Edward Snape

Q & A with Producer, Edward Snape

Q – The forthcoming production of Goodnight Mister Tom is the first ever Children’s Touring Partnership production. Can you tell me how the Children’s Touring Partnership came about?

A – It first came about from a symposium organised by the Theatrical Management Association investigating the state of play of regional touring theatre. There was a particular breakout session where theatre managers and theatre companies got together to talk about children’s theatre. This was then followed by a whole day at the Birmingham Repertory Theatre where 80 people attended, working in either the commercial or the subsidised sector in children’s theatre. One of the clear issues that emerged was that producers and theatres need to work in a more collaborative way to create imaginative and creative theatre for children.

Q – What are the aims and ambitions for the Children’s Touring Partnership?

A – If this first tour is the success we hope it will be, our ambition is quite simple: to continue to tour excellent theatre for children. Regional theatres and commercial producers have worked well in the dance world in the past, and we would like to emulate that in the children’s theatre world. We noticed that there is a lot of theatre out there for pre-school children but there is a shortage of good quality work for older children. That’s where we think the Children’s Touring Partnership will be brilliant. There’s a real need for it, theatres want to work together and with producing theatres such as Chichester Festival Theatre and producing management such as Fiery Angel, we can all create something special together.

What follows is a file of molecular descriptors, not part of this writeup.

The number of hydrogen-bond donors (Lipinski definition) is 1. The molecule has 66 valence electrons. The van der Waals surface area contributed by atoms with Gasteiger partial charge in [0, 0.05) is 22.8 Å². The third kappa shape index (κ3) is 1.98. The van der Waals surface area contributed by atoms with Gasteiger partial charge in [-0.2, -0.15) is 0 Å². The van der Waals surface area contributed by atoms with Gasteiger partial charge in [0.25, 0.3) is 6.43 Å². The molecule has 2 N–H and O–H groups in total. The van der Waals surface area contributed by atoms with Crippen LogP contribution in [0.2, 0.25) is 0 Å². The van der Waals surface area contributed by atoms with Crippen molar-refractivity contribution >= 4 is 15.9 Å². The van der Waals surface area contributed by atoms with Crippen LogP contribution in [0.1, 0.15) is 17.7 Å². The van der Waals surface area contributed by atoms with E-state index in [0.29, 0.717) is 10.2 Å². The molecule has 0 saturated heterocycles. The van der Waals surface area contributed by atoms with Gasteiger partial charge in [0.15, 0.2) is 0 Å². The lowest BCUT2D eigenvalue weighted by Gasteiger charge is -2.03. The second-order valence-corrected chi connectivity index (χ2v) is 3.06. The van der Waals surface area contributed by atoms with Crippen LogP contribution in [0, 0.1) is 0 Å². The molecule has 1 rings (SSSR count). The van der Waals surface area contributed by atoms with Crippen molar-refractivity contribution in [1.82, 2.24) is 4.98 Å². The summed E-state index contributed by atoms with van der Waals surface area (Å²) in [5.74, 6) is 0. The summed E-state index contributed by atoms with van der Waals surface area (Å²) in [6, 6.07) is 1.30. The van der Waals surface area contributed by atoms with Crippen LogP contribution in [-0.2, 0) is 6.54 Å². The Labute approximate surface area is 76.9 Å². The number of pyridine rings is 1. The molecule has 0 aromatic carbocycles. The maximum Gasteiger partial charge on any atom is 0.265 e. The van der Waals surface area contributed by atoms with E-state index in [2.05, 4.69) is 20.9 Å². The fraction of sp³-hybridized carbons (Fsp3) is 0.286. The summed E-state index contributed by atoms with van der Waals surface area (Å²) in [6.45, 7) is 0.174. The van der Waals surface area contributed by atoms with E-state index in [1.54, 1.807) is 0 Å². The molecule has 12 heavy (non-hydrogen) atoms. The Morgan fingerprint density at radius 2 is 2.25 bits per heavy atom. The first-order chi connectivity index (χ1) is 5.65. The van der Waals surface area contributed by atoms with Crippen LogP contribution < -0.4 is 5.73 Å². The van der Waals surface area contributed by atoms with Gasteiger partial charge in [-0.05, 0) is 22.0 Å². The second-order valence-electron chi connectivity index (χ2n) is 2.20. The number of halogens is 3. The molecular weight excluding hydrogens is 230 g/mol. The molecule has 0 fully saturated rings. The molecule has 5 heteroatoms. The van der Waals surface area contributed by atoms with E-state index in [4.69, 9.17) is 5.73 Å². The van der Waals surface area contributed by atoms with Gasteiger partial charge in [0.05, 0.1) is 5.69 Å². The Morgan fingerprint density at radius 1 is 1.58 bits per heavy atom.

Q – Why did you choose Goodnight Mister Tom as the first title for Children’s Touring Partnership?

A – We felt it was a strong title that fitted very neatly into the age range we want it to reach, that is, older children of 8 plus. The great thing about this title is that avid book readers will know it but even if you haven’t read the book you may have seen the television adaptation with John Thaw. That seems to me a really good starting point. It’s also a literary based project and therefore the schools should respond well, encouraging further reading and curriculum interaction. It’s also a mission of intent for the Children’s Touring Partnership’s commitment to producing challenging not fluffy work. There are many issues in this play, with dark moments, handled sensitively and truthfully. The Children’s Theatre Partnership allows us to approach this piece from a different angle. For example, we can afford to have the parts of William and Zach being played by children and tour them around the country which in a normal commercial producing route would have been too expensive. As a result, audiences are going to get something incredibly different and special out of this production.

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